Gupta believes that the domestic market can continue recording a 12% CAGR in the medium term. However, the overhang related to new draft policy, government’s focus on generic-generic and Jan Aushadhi scheme can exert pressure in the near term.
We hosted Nilesh Gupta, managing director of Lupin (LPC), as part of ‘CEO Track’ at our annual conference. Gupta has categorised the evolution of the Indian pharmaceutical industry into Wave 1, Wave 2 and Wave 3. According to him, the India pharma industry is at the end of Wave 2. Although the next two years will pose challenges for LPC in the US, the company will continue focusing on the complex generics, biosimilars and specialty businesses over the medium term. Gupta believes that the domestic market can continue recording a 12% CAGR in the medium term. However, the overhang related to new draft policy, government’s focus on generic-generic and Jan Aushadhi scheme can exert pressure in the near term.
Over 1995-2015, India became a global generic powerhouse, as exports as % of total revenues reached >45%. In the US, channel consolidation can continue exerting additional pressure in the near term, as the last leg of consolidation will get over in the next few months. Also, GDUFA -2 will lead to faster approvals, which, in turn, will create more competition. Filing costs have also increased.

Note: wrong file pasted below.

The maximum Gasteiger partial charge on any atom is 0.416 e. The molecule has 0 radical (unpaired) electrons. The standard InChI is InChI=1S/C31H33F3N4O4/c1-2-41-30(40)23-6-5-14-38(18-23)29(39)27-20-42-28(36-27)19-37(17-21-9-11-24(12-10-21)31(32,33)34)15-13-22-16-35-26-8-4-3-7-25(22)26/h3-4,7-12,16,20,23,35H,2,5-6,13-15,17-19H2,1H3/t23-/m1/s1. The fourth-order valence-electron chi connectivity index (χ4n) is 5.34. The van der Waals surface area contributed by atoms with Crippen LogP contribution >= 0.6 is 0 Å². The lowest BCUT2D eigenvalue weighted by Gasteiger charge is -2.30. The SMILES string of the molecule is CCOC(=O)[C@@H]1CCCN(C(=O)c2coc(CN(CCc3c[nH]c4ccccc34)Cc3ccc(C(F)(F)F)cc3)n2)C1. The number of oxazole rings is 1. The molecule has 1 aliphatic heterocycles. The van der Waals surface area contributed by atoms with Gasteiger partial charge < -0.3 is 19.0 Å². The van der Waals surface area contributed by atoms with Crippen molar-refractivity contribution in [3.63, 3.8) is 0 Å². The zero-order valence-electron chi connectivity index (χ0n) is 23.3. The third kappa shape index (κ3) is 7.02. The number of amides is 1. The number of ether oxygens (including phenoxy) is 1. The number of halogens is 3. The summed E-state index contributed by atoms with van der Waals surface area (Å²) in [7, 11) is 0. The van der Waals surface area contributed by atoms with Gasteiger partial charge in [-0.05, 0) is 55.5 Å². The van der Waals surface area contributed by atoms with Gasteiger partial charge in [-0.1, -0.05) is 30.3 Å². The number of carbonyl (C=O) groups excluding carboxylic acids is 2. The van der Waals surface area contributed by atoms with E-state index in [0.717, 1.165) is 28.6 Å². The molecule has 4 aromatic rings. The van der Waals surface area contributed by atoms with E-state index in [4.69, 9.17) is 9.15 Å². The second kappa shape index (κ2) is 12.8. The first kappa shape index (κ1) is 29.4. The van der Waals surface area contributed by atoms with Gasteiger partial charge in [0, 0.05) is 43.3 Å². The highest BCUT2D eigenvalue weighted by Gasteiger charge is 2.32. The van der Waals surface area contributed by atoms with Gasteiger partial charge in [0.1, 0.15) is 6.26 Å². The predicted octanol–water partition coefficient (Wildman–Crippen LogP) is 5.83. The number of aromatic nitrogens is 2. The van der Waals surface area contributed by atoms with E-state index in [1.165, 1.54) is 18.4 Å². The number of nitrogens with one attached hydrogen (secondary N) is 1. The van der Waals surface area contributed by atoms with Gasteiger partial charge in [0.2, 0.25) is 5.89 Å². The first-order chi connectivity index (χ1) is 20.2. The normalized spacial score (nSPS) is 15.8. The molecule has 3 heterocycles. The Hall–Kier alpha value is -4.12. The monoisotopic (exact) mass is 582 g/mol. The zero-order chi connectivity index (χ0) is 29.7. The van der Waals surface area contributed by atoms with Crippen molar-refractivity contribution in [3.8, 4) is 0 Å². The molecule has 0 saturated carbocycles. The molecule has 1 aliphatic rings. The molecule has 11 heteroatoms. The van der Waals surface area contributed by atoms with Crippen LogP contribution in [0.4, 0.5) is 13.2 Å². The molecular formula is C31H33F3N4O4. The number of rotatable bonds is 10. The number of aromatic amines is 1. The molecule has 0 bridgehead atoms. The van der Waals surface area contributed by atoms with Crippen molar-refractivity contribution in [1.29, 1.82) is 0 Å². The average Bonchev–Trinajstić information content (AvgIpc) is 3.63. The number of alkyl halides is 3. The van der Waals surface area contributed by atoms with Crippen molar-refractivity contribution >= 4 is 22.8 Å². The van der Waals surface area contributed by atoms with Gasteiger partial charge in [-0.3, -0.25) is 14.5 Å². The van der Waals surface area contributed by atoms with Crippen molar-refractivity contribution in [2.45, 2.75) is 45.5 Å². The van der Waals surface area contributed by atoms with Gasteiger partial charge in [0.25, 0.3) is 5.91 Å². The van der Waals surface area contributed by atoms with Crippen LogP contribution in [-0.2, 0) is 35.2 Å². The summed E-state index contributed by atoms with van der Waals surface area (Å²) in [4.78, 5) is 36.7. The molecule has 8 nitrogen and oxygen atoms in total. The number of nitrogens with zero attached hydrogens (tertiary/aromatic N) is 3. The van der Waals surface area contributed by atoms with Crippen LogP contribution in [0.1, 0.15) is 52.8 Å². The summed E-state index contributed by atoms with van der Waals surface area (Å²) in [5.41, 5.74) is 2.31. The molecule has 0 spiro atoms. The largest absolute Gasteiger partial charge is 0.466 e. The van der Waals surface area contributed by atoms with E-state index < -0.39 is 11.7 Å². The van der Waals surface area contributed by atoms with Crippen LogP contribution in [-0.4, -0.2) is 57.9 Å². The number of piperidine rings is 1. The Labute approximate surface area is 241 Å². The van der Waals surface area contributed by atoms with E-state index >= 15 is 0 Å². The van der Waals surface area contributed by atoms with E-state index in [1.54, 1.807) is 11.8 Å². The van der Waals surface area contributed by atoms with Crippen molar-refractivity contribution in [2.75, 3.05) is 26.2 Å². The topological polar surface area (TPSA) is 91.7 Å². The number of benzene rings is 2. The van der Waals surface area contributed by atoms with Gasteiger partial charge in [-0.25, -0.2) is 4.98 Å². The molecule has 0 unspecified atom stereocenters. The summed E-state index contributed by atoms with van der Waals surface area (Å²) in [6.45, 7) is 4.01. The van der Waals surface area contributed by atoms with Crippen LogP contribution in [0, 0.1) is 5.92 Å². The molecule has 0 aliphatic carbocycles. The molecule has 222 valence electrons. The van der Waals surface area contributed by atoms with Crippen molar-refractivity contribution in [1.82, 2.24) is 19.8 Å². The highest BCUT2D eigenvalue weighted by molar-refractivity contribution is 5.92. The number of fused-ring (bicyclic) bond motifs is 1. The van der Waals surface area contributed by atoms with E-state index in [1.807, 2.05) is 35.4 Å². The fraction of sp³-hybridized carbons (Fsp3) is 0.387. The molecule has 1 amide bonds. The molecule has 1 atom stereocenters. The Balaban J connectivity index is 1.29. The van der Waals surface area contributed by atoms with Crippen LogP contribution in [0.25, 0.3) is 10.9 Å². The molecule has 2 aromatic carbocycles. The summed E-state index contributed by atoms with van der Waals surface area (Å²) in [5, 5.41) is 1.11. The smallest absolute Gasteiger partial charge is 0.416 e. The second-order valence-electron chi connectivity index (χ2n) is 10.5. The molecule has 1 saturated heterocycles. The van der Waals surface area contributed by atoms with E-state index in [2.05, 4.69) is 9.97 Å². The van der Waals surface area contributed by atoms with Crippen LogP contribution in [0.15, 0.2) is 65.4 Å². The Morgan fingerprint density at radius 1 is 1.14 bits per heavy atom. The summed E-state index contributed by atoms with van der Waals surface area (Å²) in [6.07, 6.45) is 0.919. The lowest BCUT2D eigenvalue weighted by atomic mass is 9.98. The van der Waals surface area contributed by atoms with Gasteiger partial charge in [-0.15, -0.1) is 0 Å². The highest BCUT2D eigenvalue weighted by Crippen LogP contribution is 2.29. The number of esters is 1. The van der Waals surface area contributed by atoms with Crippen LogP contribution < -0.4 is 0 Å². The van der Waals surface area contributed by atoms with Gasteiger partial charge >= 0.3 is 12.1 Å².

In 2015-16, Indian facilities were issued 20 warning letters out of the total 52 (ex-US). A constantly evolving and holistic regulatory compliance effort is a must today. According to Gupta, good regulatory compliance does cost money and not necessarily gets you a premium. Focus areas for LPC in specialty business: ADHD, movement disorders, hormones, and niche and small indications in women’s health. Focus areas for LPC in complex generics: Inhalation and complex generics. Existing model facing challenges in US.
Over the last two decades, the Indian pharma companies have actively transformed themselves from API manufacturers to finished dosage suppliers. Currently,~40% of generics volumes supplied in the US are from India. Notably, five out of the top-10 global generics companies are Indian. However, Gupta believes that the existing model is facing challenges, and not delivering the same kind of growth as before.